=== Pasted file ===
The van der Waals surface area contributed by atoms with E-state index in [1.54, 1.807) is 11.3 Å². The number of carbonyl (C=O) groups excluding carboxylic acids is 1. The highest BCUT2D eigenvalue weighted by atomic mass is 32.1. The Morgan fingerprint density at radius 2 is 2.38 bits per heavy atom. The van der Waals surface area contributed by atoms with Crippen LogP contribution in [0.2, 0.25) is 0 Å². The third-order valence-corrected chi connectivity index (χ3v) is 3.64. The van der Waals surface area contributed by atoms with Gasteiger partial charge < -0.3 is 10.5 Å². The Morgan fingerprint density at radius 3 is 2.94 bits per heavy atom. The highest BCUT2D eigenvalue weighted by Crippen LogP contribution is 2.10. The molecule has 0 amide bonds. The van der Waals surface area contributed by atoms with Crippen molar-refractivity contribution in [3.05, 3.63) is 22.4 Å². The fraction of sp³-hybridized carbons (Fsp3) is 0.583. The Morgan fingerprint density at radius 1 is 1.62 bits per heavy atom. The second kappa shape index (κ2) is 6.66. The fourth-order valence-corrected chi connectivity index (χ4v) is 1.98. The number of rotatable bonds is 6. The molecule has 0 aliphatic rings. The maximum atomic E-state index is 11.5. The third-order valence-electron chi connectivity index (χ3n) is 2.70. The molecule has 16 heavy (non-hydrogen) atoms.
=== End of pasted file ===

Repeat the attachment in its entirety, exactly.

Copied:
The van der Waals surface area contributed by atoms with E-state index in [1.54, 1.807) is 11.3 Å². The number of carbonyl (C=O) groups excluding carboxylic acids is 1. The highest BCUT2D eigenvalue weighted by atomic mass is 32.1. The Morgan fingerprint density at radius 2 is 2.38 bits per heavy atom. The van der Waals surface area contributed by atoms with Crippen LogP contribution in [0.2, 0.25) is 0 Å². The third-order valence-corrected chi connectivity index (χ3v) is 3.64. The van der Waals surface area contributed by atoms with Gasteiger partial charge < -0.3 is 10.5 Å². The Morgan fingerprint density at radius 3 is 2.94 bits per heavy atom. The highest BCUT2D eigenvalue weighted by Crippen LogP contribution is 2.10. The molecule has 0 amide bonds. The van der Waals surface area contributed by atoms with Crippen molar-refractivity contribution in [3.05, 3.63) is 22.4 Å². The fraction of sp³-hybridized carbons (Fsp3) is 0.583. The Morgan fingerprint density at radius 1 is 1.62 bits per heavy atom. The second kappa shape index (κ2) is 6.66. The fourth-order valence-corrected chi connectivity index (χ4v) is 1.98. The number of rotatable bonds is 6. The molecule has 0 aliphatic rings. The maximum atomic E-state index is 11.5. The third-order valence-electron chi connectivity index (χ3n) is 2.70. The molecule has 16 heavy (non-hydrogen) atoms.